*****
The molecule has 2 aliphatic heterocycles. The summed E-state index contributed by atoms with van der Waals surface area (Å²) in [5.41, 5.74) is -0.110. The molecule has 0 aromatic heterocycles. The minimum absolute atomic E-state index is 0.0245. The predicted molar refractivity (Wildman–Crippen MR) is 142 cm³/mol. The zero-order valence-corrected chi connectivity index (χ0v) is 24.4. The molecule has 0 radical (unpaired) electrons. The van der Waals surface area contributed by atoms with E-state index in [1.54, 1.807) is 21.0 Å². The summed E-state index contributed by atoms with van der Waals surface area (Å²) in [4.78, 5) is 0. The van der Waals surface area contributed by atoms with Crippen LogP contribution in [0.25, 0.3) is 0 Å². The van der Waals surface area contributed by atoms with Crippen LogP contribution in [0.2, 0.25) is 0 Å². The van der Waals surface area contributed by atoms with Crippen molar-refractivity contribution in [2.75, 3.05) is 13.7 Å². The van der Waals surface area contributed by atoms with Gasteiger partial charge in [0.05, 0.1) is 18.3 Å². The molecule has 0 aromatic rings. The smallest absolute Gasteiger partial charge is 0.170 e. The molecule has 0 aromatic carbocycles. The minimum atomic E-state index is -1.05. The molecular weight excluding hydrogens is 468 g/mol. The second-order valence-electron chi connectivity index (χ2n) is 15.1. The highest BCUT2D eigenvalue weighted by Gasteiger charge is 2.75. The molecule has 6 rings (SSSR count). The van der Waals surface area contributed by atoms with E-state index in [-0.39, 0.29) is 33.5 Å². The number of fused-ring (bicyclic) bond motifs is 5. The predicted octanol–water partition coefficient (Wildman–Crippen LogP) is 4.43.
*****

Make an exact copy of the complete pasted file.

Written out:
The molecule has 2 aliphatic heterocycles. The summed E-state index contributed by atoms with van der Waals surface area (Å²) in [5.41, 5.74) is -0.110. The molecule has 0 aromatic heterocycles. The minimum absolute atomic E-state index is 0.0245. The predicted molar refractivity (Wildman–Crippen MR) is 142 cm³/mol. The zero-order valence-corrected chi connectivity index (χ0v) is 24.4. The molecule has 0 radical (unpaired) electrons. The van der Waals surface area contributed by atoms with E-state index in [1.54, 1.807) is 21.0 Å². The summed E-state index contributed by atoms with van der Waals surface area (Å²) in [4.78, 5) is 0. The van der Waals surface area contributed by atoms with Crippen LogP contribution in [0.25, 0.3) is 0 Å². The van der Waals surface area contributed by atoms with Crippen LogP contribution in [0.2, 0.25) is 0 Å². The van der Waals surface area contributed by atoms with Crippen molar-refractivity contribution in [2.75, 3.05) is 13.7 Å². The van der Waals surface area contributed by atoms with Gasteiger partial charge in [0.05, 0.1) is 18.3 Å². The molecule has 0 aromatic rings. The smallest absolute Gasteiger partial charge is 0.170 e. The molecule has 0 aromatic carbocycles. The minimum atomic E-state index is -1.05. The molecular weight excluding hydrogens is 468 g/mol. The second-order valence-electron chi connectivity index (χ2n) is 15.1. The highest BCUT2D eigenvalue weighted by Gasteiger charge is 2.75. The molecule has 6 rings (SSSR count). The van der Waals surface area contributed by atoms with E-state index in [-0.39, 0.29) is 33.5 Å². The number of fused-ring (bicyclic) bond motifs is 5. The predicted octanol–water partition coefficient (Wildman–Crippen LogP) is 4.43.